The journey won't be easy. Kickboxing has lay nearly dormant in the U.S. for years. The sport had its heyday in the 1970s and early 1980s. There was a weekly show on ESPN. Networks occasionally showcased the sports in primetime on the weekends. But rule changes took away some of the most dynamic elements of the sport, and interest waned.

As the '80s wore on, the Mike Tyson era began, and the UFC would follow in the next decade, and soon, kickboxing was an afterthought.

"The biggest obstacle GLORY has is, how do you get people to care about these fighters?" Campbell McLaren told MMA Fighting. "We've seen a lot of styles of fighting in the last 20 years. Why should we care about these guys? Are they the best in the world? Do they have the most intriguing personalities? I think what they've got to do is get this across. They've got to make the U.S. care about these guys. That's the hard part."

McLaren should know. He's one of the co-founders of the UFC, and produced the first 22 events. The UFC's early popularity effectively put kickboxing out of business. But the U.S. battlefront won't be easily taken.

For one, the U.S. doesn't have any real major stars. Don "The Dragon" Wilson is probably the best American kickboxer, according to GLORY's television analyst Stephen Quadros, and that's a problem given that Wilson is 58 years old. For another, few American kids specifically chase kickboxing careers, according to noted trainer Ray Longo.

Longo said most gym newcomers only take up kickboxing because it is an element of mixed martial arts, and nearly all use it as a stepping stone to training and perhaps competing in MMA.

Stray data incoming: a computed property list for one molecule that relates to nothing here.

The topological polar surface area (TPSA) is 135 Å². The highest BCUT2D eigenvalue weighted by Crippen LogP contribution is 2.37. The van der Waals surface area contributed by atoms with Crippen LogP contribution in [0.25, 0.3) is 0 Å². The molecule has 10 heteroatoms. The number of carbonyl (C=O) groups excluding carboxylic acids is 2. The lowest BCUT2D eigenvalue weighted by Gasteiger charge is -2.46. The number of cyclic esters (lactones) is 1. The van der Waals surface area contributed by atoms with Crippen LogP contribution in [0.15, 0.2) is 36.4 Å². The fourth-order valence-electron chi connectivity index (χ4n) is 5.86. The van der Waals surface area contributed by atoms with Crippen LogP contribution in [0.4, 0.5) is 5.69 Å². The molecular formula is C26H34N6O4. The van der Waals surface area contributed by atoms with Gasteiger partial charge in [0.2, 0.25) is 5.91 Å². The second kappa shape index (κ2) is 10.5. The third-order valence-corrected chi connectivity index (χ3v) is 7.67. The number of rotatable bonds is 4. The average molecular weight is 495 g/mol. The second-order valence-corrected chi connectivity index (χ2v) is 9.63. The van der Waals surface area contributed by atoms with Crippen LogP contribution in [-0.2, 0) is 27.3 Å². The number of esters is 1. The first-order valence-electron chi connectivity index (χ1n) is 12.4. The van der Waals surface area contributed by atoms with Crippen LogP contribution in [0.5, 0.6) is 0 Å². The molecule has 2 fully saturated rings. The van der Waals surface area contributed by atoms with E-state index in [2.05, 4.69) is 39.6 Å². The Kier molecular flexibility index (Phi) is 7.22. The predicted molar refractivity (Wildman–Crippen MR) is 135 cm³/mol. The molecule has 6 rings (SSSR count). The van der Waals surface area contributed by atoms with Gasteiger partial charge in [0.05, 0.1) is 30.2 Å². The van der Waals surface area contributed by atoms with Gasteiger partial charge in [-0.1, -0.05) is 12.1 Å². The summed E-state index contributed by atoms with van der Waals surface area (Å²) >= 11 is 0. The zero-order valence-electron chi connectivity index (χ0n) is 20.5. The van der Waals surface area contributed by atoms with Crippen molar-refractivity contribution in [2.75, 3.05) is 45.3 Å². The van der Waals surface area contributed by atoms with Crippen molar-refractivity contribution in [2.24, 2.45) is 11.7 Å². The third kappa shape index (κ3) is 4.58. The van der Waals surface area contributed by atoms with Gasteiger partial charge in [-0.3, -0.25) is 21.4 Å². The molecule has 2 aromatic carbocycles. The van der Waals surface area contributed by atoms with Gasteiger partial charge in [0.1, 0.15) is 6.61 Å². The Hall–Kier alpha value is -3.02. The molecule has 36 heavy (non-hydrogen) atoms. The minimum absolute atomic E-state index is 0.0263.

"I think a big challenge is the lack of [U.S.] talent," he said. "You notice the countries here at the event, they're from all over the world. There's no guys from Brooklyn. The cream of the crop is all overseas."

While there were six Americans on the 14-fight main card, it's true, the biggest names are foreigners. Spong has moved to the U.S. but he is from Suriname. Semmy Schilt is Dutch. Gokhan Sakhi is Turkish. Daniel Ghita is Romanian. Danyo Ilunga is Congolese. Giorgio Petrosyan is Armenian. As the collection goes, it's positively United Nations. That's not necessarily a bad thing. After all, the sport is global.

But Andurand sees the U.S. as the key market. In fact, he says he expects the U.S. to become GLORY's home, and that three of the remaining four 2013 shows will be in the U.S. He has designs of graduating to mega-events. Madison Square Garden is even an eventual target.

To spearhead the U.S. charge, GLORY hired Andrew Whitaker, a former World Wrestling Entertainment executive who was instrumental in that company's global expansion. Whitaker took the reigns as CEO in January. In a way, he's being asked to do the opposite of what he did at WWE. There, the brand was strong domestically but had little foreign traction; with GLORY, it's the inverse. Within a year of existence, GLORY had television distribution in 160 countries.